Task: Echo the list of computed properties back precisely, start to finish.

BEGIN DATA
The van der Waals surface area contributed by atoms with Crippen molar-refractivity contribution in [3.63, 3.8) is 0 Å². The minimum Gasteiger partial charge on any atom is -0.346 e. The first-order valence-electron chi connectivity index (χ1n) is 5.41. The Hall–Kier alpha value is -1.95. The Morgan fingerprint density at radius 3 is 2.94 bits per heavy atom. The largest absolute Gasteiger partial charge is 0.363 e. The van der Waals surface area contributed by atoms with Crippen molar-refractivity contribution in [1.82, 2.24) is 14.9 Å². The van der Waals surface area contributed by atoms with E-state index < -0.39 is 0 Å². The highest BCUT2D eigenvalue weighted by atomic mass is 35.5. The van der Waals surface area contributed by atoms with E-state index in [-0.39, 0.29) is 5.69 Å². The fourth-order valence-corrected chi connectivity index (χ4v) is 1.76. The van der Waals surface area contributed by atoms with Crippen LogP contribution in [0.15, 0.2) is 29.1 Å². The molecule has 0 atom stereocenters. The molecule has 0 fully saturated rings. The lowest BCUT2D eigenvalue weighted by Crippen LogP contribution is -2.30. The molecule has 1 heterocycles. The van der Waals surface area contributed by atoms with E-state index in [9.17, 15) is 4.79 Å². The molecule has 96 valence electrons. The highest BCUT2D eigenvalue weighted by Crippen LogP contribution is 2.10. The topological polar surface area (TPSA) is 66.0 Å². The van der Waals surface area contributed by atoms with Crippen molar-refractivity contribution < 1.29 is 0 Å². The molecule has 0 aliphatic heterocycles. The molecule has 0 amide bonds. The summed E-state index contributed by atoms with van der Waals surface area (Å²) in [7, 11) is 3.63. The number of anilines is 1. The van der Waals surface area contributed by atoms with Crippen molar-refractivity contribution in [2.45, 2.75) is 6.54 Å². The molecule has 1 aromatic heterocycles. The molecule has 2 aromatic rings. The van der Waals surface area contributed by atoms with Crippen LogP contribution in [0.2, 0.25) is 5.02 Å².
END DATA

The van der Waals surface area contributed by atoms with Crippen molar-refractivity contribution in [3.63, 3.8) is 0 Å². The minimum Gasteiger partial charge on any atom is -0.346 e. The first-order valence-electron chi connectivity index (χ1n) is 5.41. The Hall–Kier alpha value is -1.95. The Morgan fingerprint density at radius 3 is 2.94 bits per heavy atom. The largest absolute Gasteiger partial charge is 0.363 e. The van der Waals surface area contributed by atoms with Crippen molar-refractivity contribution in [1.82, 2.24) is 14.9 Å². The van der Waals surface area contributed by atoms with E-state index < -0.39 is 0 Å². The highest BCUT2D eigenvalue weighted by atomic mass is 35.5. The van der Waals surface area contributed by atoms with E-state index in [-0.39, 0.29) is 5.69 Å². The fourth-order valence-corrected chi connectivity index (χ4v) is 1.76. The van der Waals surface area contributed by atoms with Crippen LogP contribution in [0.15, 0.2) is 29.1 Å². The molecule has 0 atom stereocenters. The molecule has 0 fully saturated rings. The lowest BCUT2D eigenvalue weighted by Crippen LogP contribution is -2.30. The molecule has 1 heterocycles. The van der Waals surface area contributed by atoms with E-state index in [9.17, 15) is 4.79 Å². The molecule has 96 valence electrons. The highest BCUT2D eigenvalue weighted by Crippen LogP contribution is 2.10. The topological polar surface area (TPSA) is 66.0 Å². The van der Waals surface area contributed by atoms with Crippen molar-refractivity contribution < 1.29 is 0 Å². The molecule has 0 aliphatic heterocycles. The molecule has 0 amide bonds. The summed E-state index contributed by atoms with van der Waals surface area (Å²) in [7, 11) is 3.63. The number of anilines is 1. The van der Waals surface area contributed by atoms with Crippen molar-refractivity contribution in [2.45, 2.75) is 6.54 Å². The molecule has 1 aromatic heterocycles. The molecule has 2 aromatic rings. The van der Waals surface area contributed by atoms with Crippen LogP contribution in [0.2, 0.25) is 5.02 Å².